I was a senior in high school & cutting school the day the shuttle Challenger exploded. Whenever my friends & I cut school, we ALWAYS watched the 12:00 news. Weird, I know, but my sister had cut school one day & didn't know there had been a bomb scare & school closed early; but my parents did! Anyway...I remember how surreal it all seemed. We watched the explosion over and over again, like everyone else, and couldn't believe all those brilliant people were...just....gone. Very sad, even to this day. When the shuttle Columbia exploded last year, it brought it all back, and I relayed this story to my son.
I was a student at Youngstown State University in Ohio studying (or goofing off) with some friends at the library when a classmate came in and said "the space shuttle exploded"! He was a real smart *ss so we thought he was putting us on, but we soon confirmed the sad truth. We had not yet met, but my wife was on vacation in Florida and video taped the shuttle takeoff from just outside Disney World.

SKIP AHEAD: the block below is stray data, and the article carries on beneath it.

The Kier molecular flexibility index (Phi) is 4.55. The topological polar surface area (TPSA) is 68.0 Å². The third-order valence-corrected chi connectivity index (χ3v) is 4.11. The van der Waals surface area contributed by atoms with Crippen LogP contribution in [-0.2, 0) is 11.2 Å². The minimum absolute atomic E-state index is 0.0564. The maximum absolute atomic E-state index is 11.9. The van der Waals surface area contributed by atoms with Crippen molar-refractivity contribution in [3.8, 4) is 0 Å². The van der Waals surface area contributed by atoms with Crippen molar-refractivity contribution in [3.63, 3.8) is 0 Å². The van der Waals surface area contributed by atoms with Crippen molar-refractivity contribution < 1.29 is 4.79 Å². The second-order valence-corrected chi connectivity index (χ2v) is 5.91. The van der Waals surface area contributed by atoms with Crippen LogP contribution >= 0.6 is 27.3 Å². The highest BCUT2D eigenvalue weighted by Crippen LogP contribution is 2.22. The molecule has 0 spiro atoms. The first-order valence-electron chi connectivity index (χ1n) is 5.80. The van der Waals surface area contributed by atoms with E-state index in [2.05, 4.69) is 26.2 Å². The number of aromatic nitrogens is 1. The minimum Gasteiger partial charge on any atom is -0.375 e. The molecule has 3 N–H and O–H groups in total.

I was in kindergarten when this happened. I remember one of the other teachers coming in the room, crying. That's how I found out what happened.
I was only 2 and a half when the Challenger exploded, and I had heard of it since then but I never really grasped the seriousness of what had happened until I was in elementary school. Our class was watching the tv movie "Challenger" when we were in second grade, four years after it had happened. I burst into tears at the sight of the explosion, as did the rest of my class. Before then, I had wanted to be an astronaut, and my teacher asked if I still wanted to be one, and I remember shaking my head no because I couldn't say the word because I was still crying.
I was in Sixth Grade when the Challenger blew up. Our class was gathered around a television set waiting for the take-off when the unthinkable happened. I was completely stunned. My teachers started to cry, and my fellow classamates and I were definitely taken aback by the horror on T.V. and scared by our teacher's reaction; as a young child, it is difficult to watch adults break down and appear so vulnerable.